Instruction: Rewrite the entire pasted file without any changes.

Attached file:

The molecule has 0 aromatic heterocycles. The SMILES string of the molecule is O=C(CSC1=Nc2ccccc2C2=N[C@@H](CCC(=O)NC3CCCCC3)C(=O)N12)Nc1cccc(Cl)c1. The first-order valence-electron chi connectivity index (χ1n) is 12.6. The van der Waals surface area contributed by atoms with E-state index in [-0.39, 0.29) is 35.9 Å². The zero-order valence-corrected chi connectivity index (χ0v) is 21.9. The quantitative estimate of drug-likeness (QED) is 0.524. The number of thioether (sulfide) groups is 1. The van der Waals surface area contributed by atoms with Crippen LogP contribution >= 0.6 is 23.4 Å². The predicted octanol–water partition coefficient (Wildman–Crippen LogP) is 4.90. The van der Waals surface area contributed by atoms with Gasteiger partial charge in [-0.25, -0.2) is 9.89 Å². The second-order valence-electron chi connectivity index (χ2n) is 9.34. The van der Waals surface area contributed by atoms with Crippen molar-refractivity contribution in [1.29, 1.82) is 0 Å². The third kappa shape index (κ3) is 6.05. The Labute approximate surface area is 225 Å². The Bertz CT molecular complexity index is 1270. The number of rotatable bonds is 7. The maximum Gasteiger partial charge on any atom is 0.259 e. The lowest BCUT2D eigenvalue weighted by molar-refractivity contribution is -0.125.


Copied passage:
The molecule has 0 aromatic heterocycles. The SMILES string of the molecule is O=C(CSC1=Nc2ccccc2C2=N[C@@H](CCC(=O)NC3CCCCC3)C(=O)N12)Nc1cccc(Cl)c1. The first-order valence-electron chi connectivity index (χ1n) is 12.6. The van der Waals surface area contributed by atoms with E-state index in [-0.39, 0.29) is 35.9 Å². The zero-order valence-corrected chi connectivity index (χ0v) is 21.9. The quantitative estimate of drug-likeness (QED) is 0.524. The number of thioether (sulfide) groups is 1. The van der Waals surface area contributed by atoms with Crippen LogP contribution >= 0.6 is 23.4 Å². The predicted octanol–water partition coefficient (Wildman–Crippen LogP) is 4.90. The van der Waals surface area contributed by atoms with Gasteiger partial charge in [-0.25, -0.2) is 9.89 Å². The second-order valence-electron chi connectivity index (χ2n) is 9.34. The van der Waals surface area contributed by atoms with Crippen molar-refractivity contribution in [1.29, 1.82) is 0 Å². The third kappa shape index (κ3) is 6.05. The Labute approximate surface area is 225 Å². The Bertz CT molecular complexity index is 1270. The number of rotatable bonds is 7. The maximum Gasteiger partial charge on any atom is 0.259 e. The lowest BCUT2D eigenvalue weighted by molar-refractivity contribution is -0.125.